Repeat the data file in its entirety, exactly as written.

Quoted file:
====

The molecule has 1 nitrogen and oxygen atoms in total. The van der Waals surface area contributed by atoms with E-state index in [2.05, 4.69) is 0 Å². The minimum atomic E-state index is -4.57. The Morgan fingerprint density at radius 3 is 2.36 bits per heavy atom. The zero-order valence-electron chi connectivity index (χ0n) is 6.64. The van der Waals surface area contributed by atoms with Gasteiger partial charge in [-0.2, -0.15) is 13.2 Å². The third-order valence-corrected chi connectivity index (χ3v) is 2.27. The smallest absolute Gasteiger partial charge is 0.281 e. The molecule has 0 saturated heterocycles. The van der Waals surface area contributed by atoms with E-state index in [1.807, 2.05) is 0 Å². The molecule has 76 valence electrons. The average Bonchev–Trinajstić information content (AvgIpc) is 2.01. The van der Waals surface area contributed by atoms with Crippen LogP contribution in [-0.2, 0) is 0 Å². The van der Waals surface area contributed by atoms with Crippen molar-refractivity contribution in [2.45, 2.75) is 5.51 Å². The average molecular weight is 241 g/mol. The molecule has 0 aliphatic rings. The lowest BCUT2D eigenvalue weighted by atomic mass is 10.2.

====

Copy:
The molecule has 1 nitrogen and oxygen atoms in total. The van der Waals surface area contributed by atoms with E-state index in [2.05, 4.69) is 0 Å². The minimum atomic E-state index is -4.57. The Morgan fingerprint density at radius 3 is 2.36 bits per heavy atom. The zero-order valence-electron chi connectivity index (χ0n) is 6.64. The van der Waals surface area contributed by atoms with Gasteiger partial charge in [-0.2, -0.15) is 13.2 Å². The third-order valence-corrected chi connectivity index (χ3v) is 2.27. The smallest absolute Gasteiger partial charge is 0.281 e. The molecule has 0 saturated heterocycles. The van der Waals surface area contributed by atoms with E-state index in [1.807, 2.05) is 0 Å². The molecule has 76 valence electrons. The average Bonchev–Trinajstić information content (AvgIpc) is 2.01. The van der Waals surface area contributed by atoms with Crippen LogP contribution in [-0.2, 0) is 0 Å². The van der Waals surface area contributed by atoms with Crippen molar-refractivity contribution in [2.45, 2.75) is 5.51 Å². The average molecular weight is 241 g/mol. The molecule has 0 aliphatic rings. The lowest BCUT2D eigenvalue weighted by atomic mass is 10.2.